About the only thing it was good for was farming, and that is what America did best in those days too. But when you farm, if you want to make a living, you have to sell your crop. At the southern end of Illinois you could load a boat on the Ohio river, so that area was settled. In Chicago, you could ship your grain on the lake (in summer, anyway, in winter the canal closed). In the middle of Illinois you’re pretty much screwed, grain is far to bulky to ship by wagon and flour doesn’t ship well (in those days). You can grow all the grain you want, but it will cost you more to get it to market than it is worth. (for more on this, see my “The Free market, a Case Study“.

American are smart, the farmers knew this and wouldn’t buy the land. But look what happens, they give half of it to the IC, who starts selling it and platting towns to serve the railroad, and especially building the railroad, and what happens. The IC sells their land but, so does the government. Now because crops can get to market, that land came into its own and goes on to set production records.

So did the government subsidize the railroads, or did the railroad subsidize the government. Looks like a pretty fair deal for all to me.

So Lincoln goes on to be President, and he believes we need a Transcontinental Railroad to bind California to the Union, not to mention all that gold.

So, he’s talking one day in Council Bluffs with an engineer named Grenville Dodge, and they are talking about the Transcontinental Railroad and Dodge says it should start there, while he is pointing at Omaha. Lincoln studies it and decides he is right.

In Washington there is a surveyor from California, named Theodore Judah, who has the same dream, sort of in reverse, he convinces Congress that the transcontinental should end in Sacramento. He is backed by California money, while the Omaha end has to raise money and none of them have anywhere near enough, and there is a war on.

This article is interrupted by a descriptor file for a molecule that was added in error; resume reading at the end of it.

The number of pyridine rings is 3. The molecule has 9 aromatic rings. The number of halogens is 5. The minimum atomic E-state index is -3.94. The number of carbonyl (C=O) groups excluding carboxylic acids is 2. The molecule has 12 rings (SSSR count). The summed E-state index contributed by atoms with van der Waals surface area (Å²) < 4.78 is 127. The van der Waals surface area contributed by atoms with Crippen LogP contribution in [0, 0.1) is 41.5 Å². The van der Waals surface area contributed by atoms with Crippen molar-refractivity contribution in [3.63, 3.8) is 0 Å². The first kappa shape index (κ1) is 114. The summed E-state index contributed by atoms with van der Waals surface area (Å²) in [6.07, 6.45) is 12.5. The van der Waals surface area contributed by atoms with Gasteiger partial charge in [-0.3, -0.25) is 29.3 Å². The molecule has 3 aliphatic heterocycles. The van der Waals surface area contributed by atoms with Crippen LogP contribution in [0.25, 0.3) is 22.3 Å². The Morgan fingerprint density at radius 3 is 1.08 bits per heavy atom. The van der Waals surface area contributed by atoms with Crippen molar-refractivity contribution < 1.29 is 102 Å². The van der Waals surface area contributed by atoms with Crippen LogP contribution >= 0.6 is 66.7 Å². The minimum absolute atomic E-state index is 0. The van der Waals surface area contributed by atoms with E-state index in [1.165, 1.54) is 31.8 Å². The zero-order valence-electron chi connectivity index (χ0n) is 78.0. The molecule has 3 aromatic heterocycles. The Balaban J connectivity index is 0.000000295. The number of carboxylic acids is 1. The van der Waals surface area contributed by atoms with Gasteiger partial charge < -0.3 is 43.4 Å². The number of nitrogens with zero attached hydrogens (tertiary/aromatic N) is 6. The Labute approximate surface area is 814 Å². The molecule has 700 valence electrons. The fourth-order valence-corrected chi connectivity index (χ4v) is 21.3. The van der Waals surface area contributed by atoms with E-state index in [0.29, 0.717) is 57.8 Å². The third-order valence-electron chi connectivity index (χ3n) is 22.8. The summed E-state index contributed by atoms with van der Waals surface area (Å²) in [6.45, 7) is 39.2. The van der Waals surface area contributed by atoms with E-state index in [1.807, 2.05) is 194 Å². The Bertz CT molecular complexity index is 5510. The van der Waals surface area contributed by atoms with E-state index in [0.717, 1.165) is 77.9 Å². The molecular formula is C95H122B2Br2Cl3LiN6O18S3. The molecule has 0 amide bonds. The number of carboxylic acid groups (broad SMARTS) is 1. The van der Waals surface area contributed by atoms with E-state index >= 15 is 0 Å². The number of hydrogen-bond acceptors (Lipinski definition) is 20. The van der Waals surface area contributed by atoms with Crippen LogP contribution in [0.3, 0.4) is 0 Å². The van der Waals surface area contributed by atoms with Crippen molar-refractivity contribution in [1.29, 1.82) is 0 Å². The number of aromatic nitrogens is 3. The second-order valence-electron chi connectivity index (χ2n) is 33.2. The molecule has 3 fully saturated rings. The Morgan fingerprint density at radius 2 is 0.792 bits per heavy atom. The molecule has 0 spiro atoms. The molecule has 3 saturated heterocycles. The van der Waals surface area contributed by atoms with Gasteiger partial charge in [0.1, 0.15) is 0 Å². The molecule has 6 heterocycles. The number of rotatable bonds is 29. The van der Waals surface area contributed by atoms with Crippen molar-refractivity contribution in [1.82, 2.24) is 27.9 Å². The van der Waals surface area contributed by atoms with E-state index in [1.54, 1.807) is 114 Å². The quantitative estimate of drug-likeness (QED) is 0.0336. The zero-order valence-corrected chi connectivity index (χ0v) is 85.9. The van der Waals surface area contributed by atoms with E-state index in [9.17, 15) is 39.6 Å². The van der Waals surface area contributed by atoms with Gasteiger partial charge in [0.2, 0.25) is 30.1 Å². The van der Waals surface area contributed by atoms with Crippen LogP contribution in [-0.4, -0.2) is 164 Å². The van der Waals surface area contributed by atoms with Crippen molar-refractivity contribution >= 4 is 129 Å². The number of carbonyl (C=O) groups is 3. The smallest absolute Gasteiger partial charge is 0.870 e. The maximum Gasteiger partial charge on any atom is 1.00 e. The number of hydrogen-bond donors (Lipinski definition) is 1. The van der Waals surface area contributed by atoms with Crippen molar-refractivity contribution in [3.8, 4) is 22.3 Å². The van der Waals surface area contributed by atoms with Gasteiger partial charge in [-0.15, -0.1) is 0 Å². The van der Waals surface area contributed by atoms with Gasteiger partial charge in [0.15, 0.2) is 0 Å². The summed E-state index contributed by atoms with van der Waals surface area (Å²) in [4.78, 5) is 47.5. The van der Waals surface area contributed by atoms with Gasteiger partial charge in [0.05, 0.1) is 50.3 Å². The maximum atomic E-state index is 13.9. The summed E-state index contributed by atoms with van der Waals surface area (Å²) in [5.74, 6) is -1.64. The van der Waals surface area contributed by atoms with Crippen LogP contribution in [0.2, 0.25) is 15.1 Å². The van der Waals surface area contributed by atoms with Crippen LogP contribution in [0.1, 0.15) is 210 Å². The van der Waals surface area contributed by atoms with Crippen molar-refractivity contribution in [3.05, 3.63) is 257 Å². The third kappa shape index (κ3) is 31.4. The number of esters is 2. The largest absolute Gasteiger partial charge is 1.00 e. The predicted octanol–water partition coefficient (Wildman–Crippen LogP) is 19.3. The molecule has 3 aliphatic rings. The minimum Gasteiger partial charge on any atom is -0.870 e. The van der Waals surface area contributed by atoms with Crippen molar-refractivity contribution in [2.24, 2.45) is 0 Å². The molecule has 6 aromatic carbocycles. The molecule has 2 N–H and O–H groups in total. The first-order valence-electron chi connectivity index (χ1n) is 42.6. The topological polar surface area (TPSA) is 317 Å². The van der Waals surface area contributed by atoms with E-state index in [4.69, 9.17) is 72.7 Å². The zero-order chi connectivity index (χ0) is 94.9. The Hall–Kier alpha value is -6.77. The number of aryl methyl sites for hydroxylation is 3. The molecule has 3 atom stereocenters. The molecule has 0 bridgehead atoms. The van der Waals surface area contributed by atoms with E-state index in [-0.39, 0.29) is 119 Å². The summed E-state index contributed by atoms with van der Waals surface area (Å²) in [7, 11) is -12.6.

So Congress and Lincoln recall how the Illinois Central deal worked out and decide to do it again.

This is much tougher building though, across what was thought of as the Great American Desert and the Sierra Mountains and the Great Salt Lake and what all. So they decided to use the checkerboard pattern again, only this time for 20 miles on either side of the route. They also chartered two companies; the Union Pacific to build west from Omaha, and the Central Pacific to build east from Sacramento, thereby setting up a race of sorts. (If you find this interesting, you should read: Nothing Like It In the World by Stephen Ambrose. It’s a fascinating story.)

So all across Nebraska, Wyoming, Utah, Nevada, and California alternate sections of land were owned for twenty miles each side of the railroad and it was all for sale. The railroad wanted money (sometimes with easy terms), but the government had passed the Homestead Act, so if you built a building and farmed it for a few years you could get 125 acres free. Heckofa deal.

The Union Pacific had a problem, though. It went from Omaha, then not much more than a village to Promontory Point, Utah, which had so much reason to exist that it is now a sign showing where Mathew Brady took his picture. There was no bridge over the Missouri river at Omaha either. So they had a railroad that started from nowhere went through nothing and ended nowhere.

Being smart business men, they had already figured this out and they made sure to make a profit on building the railroad because, they sure as hell would not on running it for years. And they didn’t. The UP went broke in 1893. But by then they had had so much interference from the government that there was no way to make a profit.

So how about the government. They got rid of their good land, some sold and some homesteaded and made some money on land they had mostly bought from France in 1803.

But all that land would still be unoccupied, except by Indians and buffalo, except for a few trails across it, without the land grants.

There are a few other land grant railroads, mostly the Northern Pacific which were built. But by then it had acquired a bad smell and was pretty much abandoned.

Then in the Twentieth Century the government built roads on their own dime and tried to kill the railroad all over again, and nearly succeeded. We should thank God everyday they didn’t manage to quite do it, though.

And that is the true story of the land grant railroads. A truly symbiotic relationship between government and business, that worked for both. We shouldn’t castigate it, we should try to duplicate it, or at least keep government out of the way.